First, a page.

The invisible technology that’s everywhere
The UK electronics sector is twice the size of the automotive sector. But, as Steve Brambley, Gambica’s deputy director* argues, with more support from Government this “invisible”, yet vital, industry could become much bigger.
On the 27 June 2013, the profile of automation and instrumentation in the UK was raised with the launch of the ESCO report.
The Electronic Systems: Challenges and Opportunities document was co-authored by Gambica as a means to represent the views of the electronic sector to government. This has successfully resulted in a government-backed leadership forum, with Michael Fallon as a ministerial co-chair – proof that this is now seen as a key technology for the UK and the economy.
But what is the electronic systems industry in the UK? Here, I will dispel a few myths about it all being off-shored to low-cost economies around the globe.
Let’s start with a few facts and figures. There are currently 850,000 people employed in the electronic systems industry in the UK, with a turnover of £80bn contributing over 5% of the GDP. That makes it one of the largest industry segments in the UK – almost twice the size of the automotive sector. About half the people are employed in electronic systems suppliers, with the other half being embedded in businesses that integrate electronic systems into their products, such as aerospace or power companies.
We may no longer have the UK electronics industry of 30 or 40 years ago, but it didn’t just disappear, it has evolved. In that period, cars have gone from largely mechanical products to complex systems that depend on electronics to control almost every function within them. Electronics has gone from something that used to be a product in its own right, to something that is so embedded in almost everything we do that it is taken for granted. It has become pervasive, yet invisible.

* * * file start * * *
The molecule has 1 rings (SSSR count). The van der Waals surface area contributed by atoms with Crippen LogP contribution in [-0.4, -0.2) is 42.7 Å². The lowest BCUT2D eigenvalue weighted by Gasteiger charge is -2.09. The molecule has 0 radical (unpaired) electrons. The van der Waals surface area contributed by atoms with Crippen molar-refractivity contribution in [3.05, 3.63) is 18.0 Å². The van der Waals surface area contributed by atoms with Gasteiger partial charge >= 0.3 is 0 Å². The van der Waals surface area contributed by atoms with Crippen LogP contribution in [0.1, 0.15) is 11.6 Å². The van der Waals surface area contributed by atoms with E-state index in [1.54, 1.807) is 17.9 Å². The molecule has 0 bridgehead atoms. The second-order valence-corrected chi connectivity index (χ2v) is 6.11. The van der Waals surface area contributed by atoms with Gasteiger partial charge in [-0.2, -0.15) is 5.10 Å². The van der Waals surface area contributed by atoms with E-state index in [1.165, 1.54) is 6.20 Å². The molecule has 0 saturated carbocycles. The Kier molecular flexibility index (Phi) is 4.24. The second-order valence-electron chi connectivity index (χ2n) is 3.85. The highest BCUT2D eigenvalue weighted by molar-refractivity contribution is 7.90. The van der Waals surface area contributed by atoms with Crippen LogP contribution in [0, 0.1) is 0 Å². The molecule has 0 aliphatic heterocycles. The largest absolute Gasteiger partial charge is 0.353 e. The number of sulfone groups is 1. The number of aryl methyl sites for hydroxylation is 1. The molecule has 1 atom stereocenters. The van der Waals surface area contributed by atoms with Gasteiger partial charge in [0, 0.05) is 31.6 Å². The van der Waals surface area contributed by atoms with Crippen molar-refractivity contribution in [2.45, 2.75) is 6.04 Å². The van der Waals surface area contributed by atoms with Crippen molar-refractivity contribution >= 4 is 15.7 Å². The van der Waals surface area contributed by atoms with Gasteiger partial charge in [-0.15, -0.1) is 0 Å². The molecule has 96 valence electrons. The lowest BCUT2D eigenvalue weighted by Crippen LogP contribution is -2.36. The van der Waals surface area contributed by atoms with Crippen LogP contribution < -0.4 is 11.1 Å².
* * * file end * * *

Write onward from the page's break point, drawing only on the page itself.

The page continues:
While the government has been concentrating its embryonic industrial strategy on vertical markets such as automotive, aerospace, defence, life sciences, energy and so on, it has overlooked electronics, represented by technologies such as microprocessors, embedded systems, sensors, automation and instrumentation, without which none of the verticals can function or be competitive.
Clearly, it is likely to put these UK verticals at a significant competitive disadvantage if the suppliers of electronic items that they use only create products and innovate in the backyard of their overseas competitors. We need a strong UK supply chain of key enabling technologies such as electronics and automation to support all UK businesses in all sectors.
We may no longer have the brands of GEC, Marconi or Plessey at the forefront of electronics in the UK, but we do still very much have an expertise and manufacturing base, albeit perhaps less visible and identifiable than in the past. Companies such as ARM and Imagination Technologies are designers of chips that go into millions of products around the world.